Farm bill sign ups loom

Vilsack said he promises flexibility in meeting Feb. 27 and March 31 deadlines but urged producers to take action.

With deadlines set for enrollment in the 2014 farm bill’s crop programs in February and March, farmers have only a few weeks left to make decisions about key farm safety net decisions. Secretary of Agriculture Tom Vilsack urged producers to make decisions, but did say the agency would offer flexibility if it seems producers won’t be able to meet the deadlines.

Feb. 27 is the last day to update yield history or allocate base acres. And March 31 is the last day to enroll in one of the three new crop safety net programs: the Agricultural Risk Coverage County program (ARC-CO), the Agricultural Risk Coverage Individual program (ARC-IC), or the Price Loss Coverage program (PLC).

During a Senate Agriculture Committee hearing Feb. 24, Vilsack shared that he receives weekly, which have now changed over to daily, updates on the total number of producers who have filed the paperwork for base acre and yield decisions as well as between the new crop safety net programs.

He said he’s “very attentive to the percentage of producers” who have made the decisions. So far, 430,332 operators – or roughly 26-27% of total producers expected to participate, have made the safety net elections.

Vilsack stopped short of saying the agency would offer an extension on sign-ups, comparing it to telling your child they can have an extra week to do their homework and they will only continue to procrastinate.

He said by receiving updates on participation, it provides him a general sense of how far the agency has come and how far yet to go. “As we’ve been flexible in the past, we will be flexible in the future,” Vilsack said if the need arises.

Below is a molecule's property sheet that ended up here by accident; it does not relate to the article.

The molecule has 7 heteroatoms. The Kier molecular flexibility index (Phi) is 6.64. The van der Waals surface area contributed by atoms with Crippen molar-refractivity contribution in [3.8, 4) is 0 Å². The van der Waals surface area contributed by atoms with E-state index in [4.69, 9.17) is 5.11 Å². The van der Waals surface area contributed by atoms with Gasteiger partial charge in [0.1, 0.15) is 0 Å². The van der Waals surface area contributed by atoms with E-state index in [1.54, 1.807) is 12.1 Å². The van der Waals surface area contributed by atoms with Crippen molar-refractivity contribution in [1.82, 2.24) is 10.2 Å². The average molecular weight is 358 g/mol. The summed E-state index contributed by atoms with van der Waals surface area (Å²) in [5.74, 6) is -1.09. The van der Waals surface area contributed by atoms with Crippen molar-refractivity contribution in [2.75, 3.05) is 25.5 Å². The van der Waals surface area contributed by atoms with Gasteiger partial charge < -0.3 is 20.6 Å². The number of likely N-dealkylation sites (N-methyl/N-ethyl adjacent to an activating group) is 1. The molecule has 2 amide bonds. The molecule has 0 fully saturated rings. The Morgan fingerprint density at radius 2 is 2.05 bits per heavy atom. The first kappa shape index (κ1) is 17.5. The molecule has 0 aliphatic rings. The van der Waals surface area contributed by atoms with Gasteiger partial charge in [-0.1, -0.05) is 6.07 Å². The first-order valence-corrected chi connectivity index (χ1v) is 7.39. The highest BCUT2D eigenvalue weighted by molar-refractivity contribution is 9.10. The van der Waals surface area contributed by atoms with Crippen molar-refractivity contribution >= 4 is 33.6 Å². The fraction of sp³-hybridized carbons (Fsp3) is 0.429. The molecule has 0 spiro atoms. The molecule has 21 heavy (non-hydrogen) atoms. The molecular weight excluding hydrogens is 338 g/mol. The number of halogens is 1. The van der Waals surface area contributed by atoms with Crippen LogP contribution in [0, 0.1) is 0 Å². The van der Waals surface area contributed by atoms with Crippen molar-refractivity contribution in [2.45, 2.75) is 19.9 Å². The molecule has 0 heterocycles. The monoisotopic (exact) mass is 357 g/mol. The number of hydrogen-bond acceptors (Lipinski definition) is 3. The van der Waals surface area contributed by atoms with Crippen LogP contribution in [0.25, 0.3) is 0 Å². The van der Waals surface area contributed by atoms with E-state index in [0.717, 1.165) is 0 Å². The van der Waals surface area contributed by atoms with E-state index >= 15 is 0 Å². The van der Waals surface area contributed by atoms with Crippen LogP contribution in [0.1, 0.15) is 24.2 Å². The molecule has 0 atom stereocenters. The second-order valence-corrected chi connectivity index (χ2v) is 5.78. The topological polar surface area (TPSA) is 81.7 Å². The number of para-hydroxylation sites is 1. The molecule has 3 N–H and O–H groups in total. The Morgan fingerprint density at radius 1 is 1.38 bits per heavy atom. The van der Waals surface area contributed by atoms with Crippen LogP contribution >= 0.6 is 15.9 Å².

Vilsack said on the program choices, if producers make an election and change before the March 31 deadline, they can do so.

Vilsack also shared he’s hearing from producers who surprised they were on “how little time it takes to sign up.”

Carl Zulauf, an agricultural economist at Ohio State University, shared that upcoming decisions offer a rare opportunity to update program yield and to change the mix of program base acres which haven’t been able to be updated since 2002 and could apply to future farm bills.

If a farm’s yield history is not updated or base acres are not allocated by the Feb. 27 deadline, then the farm’s current yield and base acre allocation presently on file with the USDA’s Farm Service Agency will remain valid through the 2018 crop year, he said.

If a program enrollment decision is not made by March 31, then for the 2014 crop year no payment will be made and the farm’s crop program enrollment will default to the PLC program for the 2015 through 2018 crop years, Zulauf said.

Of significance for the 2014 crop year, these programs have the potential to make substantial payments for the first time since 2005 due to the current low price and revenue environment for corn, soybeans and wheat, he said.

“While payments are not a given, if they materialize they could help farmers and land owners transition during this low revenue period,” Zulauf said.

The Congressional Budget Office projects that the farm safety net could payout $16 billion more over the 10-year baseline because of the significant drop in crop prices since the farm bill was passed a year ago.

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